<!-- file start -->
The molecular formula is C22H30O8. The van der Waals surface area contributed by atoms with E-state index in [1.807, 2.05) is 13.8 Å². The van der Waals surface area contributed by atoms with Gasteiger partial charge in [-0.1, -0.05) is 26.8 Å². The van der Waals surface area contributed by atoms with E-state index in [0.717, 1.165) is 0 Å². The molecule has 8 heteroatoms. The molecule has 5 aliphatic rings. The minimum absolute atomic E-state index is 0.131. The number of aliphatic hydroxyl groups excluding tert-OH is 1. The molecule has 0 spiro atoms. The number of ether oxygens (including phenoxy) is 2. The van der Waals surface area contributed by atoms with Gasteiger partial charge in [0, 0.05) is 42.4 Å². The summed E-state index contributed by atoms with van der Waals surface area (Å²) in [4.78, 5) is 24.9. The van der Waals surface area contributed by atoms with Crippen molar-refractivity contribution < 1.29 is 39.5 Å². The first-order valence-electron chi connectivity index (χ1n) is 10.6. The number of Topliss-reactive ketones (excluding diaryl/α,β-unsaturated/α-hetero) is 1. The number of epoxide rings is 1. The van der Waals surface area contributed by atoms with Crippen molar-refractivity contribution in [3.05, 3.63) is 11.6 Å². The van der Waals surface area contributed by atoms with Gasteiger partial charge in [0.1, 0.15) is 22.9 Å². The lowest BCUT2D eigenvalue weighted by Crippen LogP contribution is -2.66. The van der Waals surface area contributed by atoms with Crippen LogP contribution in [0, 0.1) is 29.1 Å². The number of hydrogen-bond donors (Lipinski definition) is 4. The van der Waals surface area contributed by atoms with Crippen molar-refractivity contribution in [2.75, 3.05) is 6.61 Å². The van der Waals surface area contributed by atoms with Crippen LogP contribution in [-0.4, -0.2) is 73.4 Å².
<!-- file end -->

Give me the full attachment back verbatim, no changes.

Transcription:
The molecular formula is C22H30O8. The van der Waals surface area contributed by atoms with E-state index in [1.807, 2.05) is 13.8 Å². The van der Waals surface area contributed by atoms with Gasteiger partial charge in [-0.1, -0.05) is 26.8 Å². The van der Waals surface area contributed by atoms with E-state index in [0.717, 1.165) is 0 Å². The molecule has 8 heteroatoms. The molecule has 5 aliphatic rings. The minimum absolute atomic E-state index is 0.131. The number of aliphatic hydroxyl groups excluding tert-OH is 1. The molecule has 0 spiro atoms. The number of ether oxygens (including phenoxy) is 2. The van der Waals surface area contributed by atoms with Gasteiger partial charge in [0, 0.05) is 42.4 Å². The summed E-state index contributed by atoms with van der Waals surface area (Å²) in [4.78, 5) is 24.9. The van der Waals surface area contributed by atoms with Crippen molar-refractivity contribution < 1.29 is 39.5 Å². The first-order valence-electron chi connectivity index (χ1n) is 10.6. The number of Topliss-reactive ketones (excluding diaryl/α,β-unsaturated/α-hetero) is 1. The number of epoxide rings is 1. The van der Waals surface area contributed by atoms with Crippen molar-refractivity contribution in [3.05, 3.63) is 11.6 Å². The van der Waals surface area contributed by atoms with Gasteiger partial charge in [0.1, 0.15) is 22.9 Å². The lowest BCUT2D eigenvalue weighted by Crippen LogP contribution is -2.66. The van der Waals surface area contributed by atoms with Crippen LogP contribution in [0, 0.1) is 29.1 Å². The number of hydrogen-bond donors (Lipinski definition) is 4. The van der Waals surface area contributed by atoms with Crippen molar-refractivity contribution in [2.75, 3.05) is 6.61 Å². The van der Waals surface area contributed by atoms with Crippen LogP contribution in [-0.4, -0.2) is 73.4 Å².